Cirrus lets you manage your Snowflake node IDs.
High-level clouds, called cirrus clouds, can reach heights of 20,000 feet (6,000 meters) and are typically thin. They do not produce rain and often indicate fair weather. They are usually made up of ice.
Not Production Ready
See TODO list below.
Each Snowflake ID is a 63 bit int.
- 41 bits for a timestamp (milliseconds since a custom epoch)
- 10 bits for a node ID (ranging from 0 to 1023)
- 12 bits for a sequence number (ranging from 0 to 4095)
If you're planning on horizontally scaling (i.e., replicating) your app, you'll need a way of doling out node IDs.
In the era of Docker and Kubernetes, containers and pods are expected to be ephemeral. They can go down at any moment. If that happens, they have no way of relinquishing their node IDs, and so that node ID is essentially lost.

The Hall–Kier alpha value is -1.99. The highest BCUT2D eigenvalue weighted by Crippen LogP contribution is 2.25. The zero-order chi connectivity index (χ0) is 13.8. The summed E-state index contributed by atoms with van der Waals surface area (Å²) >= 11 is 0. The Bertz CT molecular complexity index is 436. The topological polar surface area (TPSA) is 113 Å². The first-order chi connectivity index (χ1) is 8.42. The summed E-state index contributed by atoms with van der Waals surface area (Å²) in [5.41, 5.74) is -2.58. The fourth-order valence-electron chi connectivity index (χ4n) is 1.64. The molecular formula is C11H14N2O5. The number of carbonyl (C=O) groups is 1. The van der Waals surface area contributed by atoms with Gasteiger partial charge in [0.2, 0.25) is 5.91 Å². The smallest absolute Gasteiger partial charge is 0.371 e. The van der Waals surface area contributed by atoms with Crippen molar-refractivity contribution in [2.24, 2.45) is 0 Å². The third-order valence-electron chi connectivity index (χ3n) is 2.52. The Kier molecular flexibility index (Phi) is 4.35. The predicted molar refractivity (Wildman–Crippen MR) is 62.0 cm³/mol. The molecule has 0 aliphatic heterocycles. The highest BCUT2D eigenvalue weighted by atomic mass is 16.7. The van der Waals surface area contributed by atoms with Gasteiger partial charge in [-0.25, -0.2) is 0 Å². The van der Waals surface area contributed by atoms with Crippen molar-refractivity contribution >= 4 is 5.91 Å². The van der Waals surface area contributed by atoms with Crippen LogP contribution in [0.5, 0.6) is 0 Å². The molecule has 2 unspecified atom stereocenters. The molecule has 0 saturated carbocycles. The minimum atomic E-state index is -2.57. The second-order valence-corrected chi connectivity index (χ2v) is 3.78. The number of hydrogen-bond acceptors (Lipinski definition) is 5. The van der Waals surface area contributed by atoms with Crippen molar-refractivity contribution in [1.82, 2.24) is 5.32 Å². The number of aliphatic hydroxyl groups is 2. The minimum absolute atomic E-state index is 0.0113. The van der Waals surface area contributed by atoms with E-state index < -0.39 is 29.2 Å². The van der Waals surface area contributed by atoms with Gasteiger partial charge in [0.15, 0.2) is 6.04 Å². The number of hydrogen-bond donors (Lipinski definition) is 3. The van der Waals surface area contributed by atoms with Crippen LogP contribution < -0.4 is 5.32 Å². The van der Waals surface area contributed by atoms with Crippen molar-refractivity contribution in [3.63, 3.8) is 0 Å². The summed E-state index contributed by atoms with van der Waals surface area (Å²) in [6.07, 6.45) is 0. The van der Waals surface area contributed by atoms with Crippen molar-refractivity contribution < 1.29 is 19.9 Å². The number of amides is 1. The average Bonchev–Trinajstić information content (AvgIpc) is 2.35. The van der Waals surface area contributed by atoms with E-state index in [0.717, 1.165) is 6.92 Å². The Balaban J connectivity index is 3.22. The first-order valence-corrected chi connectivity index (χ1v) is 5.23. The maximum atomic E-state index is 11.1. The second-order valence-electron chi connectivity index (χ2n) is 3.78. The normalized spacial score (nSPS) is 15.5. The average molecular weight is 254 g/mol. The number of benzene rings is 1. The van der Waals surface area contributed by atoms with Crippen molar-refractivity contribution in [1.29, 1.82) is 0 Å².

Fortunately, checking for "stale" IDs is super easy, so we can ensure we have a dynamic and reliable way of re-requisitioning and reallocating node IDs.
What does Cirrus do?
Cirrus maps node IDs to app IDs.
An app ID is a string that can be anything (e.g., an int, a UUID, a hash, etc).
A node ID is an int ranging from 0 to 1023.
Apps must periodically send heartbeats to Cirrus, otherwise their node IDs get requisitioned.
- How do we know if a node has actually died? What if it's just busy and stays alive? There might be a moment where 2 apps generate PKs with the same node ID? That would be disastrous.
Single point of failure
Cirrus needs to be able scale out so it's not a single point of failure.
We need a couple things:
AvailableNodeIdschannel with a distributed queue system (e.g., RabbitMQ, Cherami, etc)
Heartbeatsmap with a distributed store (e.g., etcd)
- Usage section in README
- Configurable durations
- Helm chart